B.C. news: Man who dug up dinosaur footprints sentenced

A man who dug up fossilized dinosaur footprints from a protected site in Northern B.C. has been sentenced to 25 days in jail and ordered to pay a $15,000 fine.

In a decision handed down earlier this month, a provincial court judge described the damage done to the Six Peaks Dinosaur Track Site near Hudson’s Hope when Bennward Ingram, along with three others, vandalized the site in 2020.

“Surveillance photos and witnesses reported four men driving in two vehicles and using power tools to remove individual tracks from the site over a period of at least two-and-a-half hours, the court heard.

“Large slabs of fossil tracks were either removed, or were damaged by being broken up, and were possibly destroyed. The power tools used included a portable generator, air compressor and air chisel, and heavy-duty hand tools including sledgehammers and pry bars. Mr. Ingram was observed using a sledgehammer and pry bar and other excavation tools.”

The men, the court heard, stopped what they were doing and fled when witnesses arrived. The fossilized footprints have never been recovered.

Ingram was charged under the province’s Land Act and pleaded guilty to one count of unlawfully excavating on Crown land. The site was designated as protected in 2016.


Judge Darin Reeves’ sentencing decision describes the site as one of the most important in North America, with preliminary studies revealing more than 500 dinosaur footprints.

“These tracks represent diverse dinosaurs from the Early Cretaceous epoch who walked on sandy ground approximately 125 to 113 million years ago, following which their tracks were fossilized,” the decision says.

Further, the site contained 56 separate “trackways,” which the judge explained can give researchers unique insight into how the dinosaurs lived and behaved.

“Damaging and removing an individual footprint not only destroys that footprint for its scientific value, it also disturbs the integrity of the remaining tracks and landscape and the series of tracks of which it was part,” Reeves said.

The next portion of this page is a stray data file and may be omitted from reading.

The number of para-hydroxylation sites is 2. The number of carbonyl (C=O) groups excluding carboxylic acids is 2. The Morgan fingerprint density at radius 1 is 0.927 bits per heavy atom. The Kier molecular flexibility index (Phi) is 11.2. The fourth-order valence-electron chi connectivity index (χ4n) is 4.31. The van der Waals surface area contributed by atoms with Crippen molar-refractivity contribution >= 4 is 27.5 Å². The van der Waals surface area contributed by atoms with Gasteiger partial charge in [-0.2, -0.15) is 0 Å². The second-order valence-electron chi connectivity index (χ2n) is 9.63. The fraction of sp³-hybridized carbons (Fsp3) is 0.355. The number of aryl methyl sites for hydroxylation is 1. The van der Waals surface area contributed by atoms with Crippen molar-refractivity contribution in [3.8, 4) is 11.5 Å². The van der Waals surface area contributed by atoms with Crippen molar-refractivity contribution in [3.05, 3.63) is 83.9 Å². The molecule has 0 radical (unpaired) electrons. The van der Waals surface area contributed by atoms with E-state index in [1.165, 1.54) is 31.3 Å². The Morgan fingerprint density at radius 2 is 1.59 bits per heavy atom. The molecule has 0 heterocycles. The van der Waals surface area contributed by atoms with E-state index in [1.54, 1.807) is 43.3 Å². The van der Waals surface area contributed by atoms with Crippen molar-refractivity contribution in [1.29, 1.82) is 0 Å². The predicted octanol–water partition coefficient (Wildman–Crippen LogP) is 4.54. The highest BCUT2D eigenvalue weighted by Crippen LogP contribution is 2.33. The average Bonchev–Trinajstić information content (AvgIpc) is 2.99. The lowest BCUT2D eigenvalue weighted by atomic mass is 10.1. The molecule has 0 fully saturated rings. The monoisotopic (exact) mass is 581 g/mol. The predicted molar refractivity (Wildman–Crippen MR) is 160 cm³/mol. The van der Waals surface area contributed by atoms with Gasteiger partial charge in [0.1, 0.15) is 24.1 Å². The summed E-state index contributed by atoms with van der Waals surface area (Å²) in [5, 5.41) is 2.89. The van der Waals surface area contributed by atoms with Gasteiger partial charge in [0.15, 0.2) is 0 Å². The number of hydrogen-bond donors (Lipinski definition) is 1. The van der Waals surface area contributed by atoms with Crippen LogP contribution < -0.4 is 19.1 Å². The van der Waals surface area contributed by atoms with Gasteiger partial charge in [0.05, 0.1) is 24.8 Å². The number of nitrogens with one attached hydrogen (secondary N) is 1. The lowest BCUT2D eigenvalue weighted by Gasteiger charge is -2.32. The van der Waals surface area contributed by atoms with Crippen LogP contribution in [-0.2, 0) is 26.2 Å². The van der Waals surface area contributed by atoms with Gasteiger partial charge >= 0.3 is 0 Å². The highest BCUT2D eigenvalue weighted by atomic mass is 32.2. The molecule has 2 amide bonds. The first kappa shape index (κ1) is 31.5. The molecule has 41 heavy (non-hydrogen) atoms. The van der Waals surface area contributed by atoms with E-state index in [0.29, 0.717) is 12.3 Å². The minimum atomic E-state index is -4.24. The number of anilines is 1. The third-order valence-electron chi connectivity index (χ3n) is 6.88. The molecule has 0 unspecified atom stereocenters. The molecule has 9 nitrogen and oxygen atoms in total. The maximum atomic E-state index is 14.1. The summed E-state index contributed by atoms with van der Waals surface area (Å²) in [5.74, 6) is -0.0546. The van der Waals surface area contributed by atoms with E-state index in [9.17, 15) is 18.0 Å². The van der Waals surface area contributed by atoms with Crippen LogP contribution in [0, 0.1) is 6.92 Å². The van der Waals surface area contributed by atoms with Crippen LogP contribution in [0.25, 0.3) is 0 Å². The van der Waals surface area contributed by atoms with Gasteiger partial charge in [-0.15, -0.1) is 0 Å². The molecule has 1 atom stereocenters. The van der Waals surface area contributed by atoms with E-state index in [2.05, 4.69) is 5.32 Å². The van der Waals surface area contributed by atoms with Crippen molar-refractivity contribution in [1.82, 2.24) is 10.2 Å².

In addition to the damage done by removing the footprints, the court found the “illegal excavation” will ultimately accelerate erosion, continuing to cause damage in the future.

“A significant degree of scientific information has been lost and will continue to be lost,” Reeves said.


The court decision notes that the site is on the traditional territory of the Saulteau First Nations, which submitted a community impact statement to the court. The destruction of the site, the court heard, undermined its safety and sovereignty.

“Several additional First Nations cultural locations are found close to the (site) and community members are now fearful that additional acts of vandalism may occur in these otherwise remote and culturally important areas,” the court heard.

The potential of the site as a destination for researchers and eco-tourists was diminished by the damage done which the court noted would also have an impact on the Saulteau First Nations’ plans for the area.

“Their traditional territory has been damaged, a source of cultural reflection has been interfered with and along with the rest of B.C., a potential source of economic development has been harmed,” Reeves said.


Crown counsel was asking for a sentence of 30 to 35 days in jail, a $20,000 fine and a victim of crime surcharge. Defense was asking for a suspended sentence with 120 hours of community service and a fine of $15,000.

In weighing a fit sentence the judge outlined several aggravating factors, including the extent of the damage done which he described as ‘significant” and “permanent.” The judge also described the offence as one that required “planning and preparation.”

Mitigating factors included Ingram’s guilty plea, lack of any criminal record, and his remorse.

“Mr. Ingram frankly admitted to the court he had no excuse for his actions, that he did not appreciate the importance of the site to the First Nations or science, and expressed deep remorse for his actions and the damage he created,” Reeves said.

The need to deter similar acts in the future was another consideration.

“Sites like the SPDT are often in remote locations that are not easily monitored and rely on courts like this to impose sentences that will give pause to others who may seek to engage in the same behaviour,” Reeves’ decision concluded.

In addition to the jail sentence and the fine, Ingram was also ordered to pay a victim surcharge of $4,500.

Leave a Comment